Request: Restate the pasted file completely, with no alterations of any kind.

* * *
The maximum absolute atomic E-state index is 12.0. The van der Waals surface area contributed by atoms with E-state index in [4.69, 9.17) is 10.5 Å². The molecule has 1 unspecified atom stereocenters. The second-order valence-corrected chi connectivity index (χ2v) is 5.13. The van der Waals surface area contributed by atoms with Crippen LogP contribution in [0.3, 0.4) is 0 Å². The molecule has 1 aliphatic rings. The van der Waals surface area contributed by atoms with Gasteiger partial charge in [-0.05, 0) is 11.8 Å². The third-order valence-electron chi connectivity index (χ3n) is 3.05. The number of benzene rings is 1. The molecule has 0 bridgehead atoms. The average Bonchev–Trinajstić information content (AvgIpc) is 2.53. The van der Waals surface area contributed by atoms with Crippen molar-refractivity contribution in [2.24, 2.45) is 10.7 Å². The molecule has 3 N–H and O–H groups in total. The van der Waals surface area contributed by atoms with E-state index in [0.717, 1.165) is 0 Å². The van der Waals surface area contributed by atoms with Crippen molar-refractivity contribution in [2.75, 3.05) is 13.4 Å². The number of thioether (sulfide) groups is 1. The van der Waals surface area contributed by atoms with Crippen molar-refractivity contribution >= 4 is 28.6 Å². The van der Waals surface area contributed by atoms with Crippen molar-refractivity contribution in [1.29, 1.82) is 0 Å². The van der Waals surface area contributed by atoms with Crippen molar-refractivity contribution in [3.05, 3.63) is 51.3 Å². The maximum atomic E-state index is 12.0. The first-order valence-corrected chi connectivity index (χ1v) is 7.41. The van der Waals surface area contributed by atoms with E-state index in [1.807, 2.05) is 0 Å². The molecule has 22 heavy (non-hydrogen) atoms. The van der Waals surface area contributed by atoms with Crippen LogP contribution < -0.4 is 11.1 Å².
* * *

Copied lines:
The maximum absolute atomic E-state index is 12.0. The van der Waals surface area contributed by atoms with E-state index in [4.69, 9.17) is 10.5 Å². The molecule has 1 unspecified atom stereocenters. The second-order valence-corrected chi connectivity index (χ2v) is 5.13. The van der Waals surface area contributed by atoms with Crippen LogP contribution in [0.3, 0.4) is 0 Å². The molecule has 1 aliphatic rings. The van der Waals surface area contributed by atoms with Gasteiger partial charge in [-0.05, 0) is 11.8 Å². The third-order valence-electron chi connectivity index (χ3n) is 3.05. The number of benzene rings is 1. The molecule has 0 bridgehead atoms. The average Bonchev–Trinajstić information content (AvgIpc) is 2.53. The van der Waals surface area contributed by atoms with Crippen molar-refractivity contribution in [2.24, 2.45) is 10.7 Å². The molecule has 3 N–H and O–H groups in total. The van der Waals surface area contributed by atoms with E-state index in [0.717, 1.165) is 0 Å². The van der Waals surface area contributed by atoms with Crippen molar-refractivity contribution in [2.75, 3.05) is 13.4 Å². The number of thioether (sulfide) groups is 1. The van der Waals surface area contributed by atoms with Crippen molar-refractivity contribution >= 4 is 28.6 Å². The van der Waals surface area contributed by atoms with Crippen molar-refractivity contribution in [1.29, 1.82) is 0 Å². The van der Waals surface area contributed by atoms with Crippen molar-refractivity contribution in [3.05, 3.63) is 51.3 Å². The maximum atomic E-state index is 12.0. The first-order valence-corrected chi connectivity index (χ1v) is 7.41. The van der Waals surface area contributed by atoms with E-state index in [1.807, 2.05) is 0 Å². The molecule has 22 heavy (non-hydrogen) atoms. The van der Waals surface area contributed by atoms with Crippen LogP contribution < -0.4 is 11.1 Å².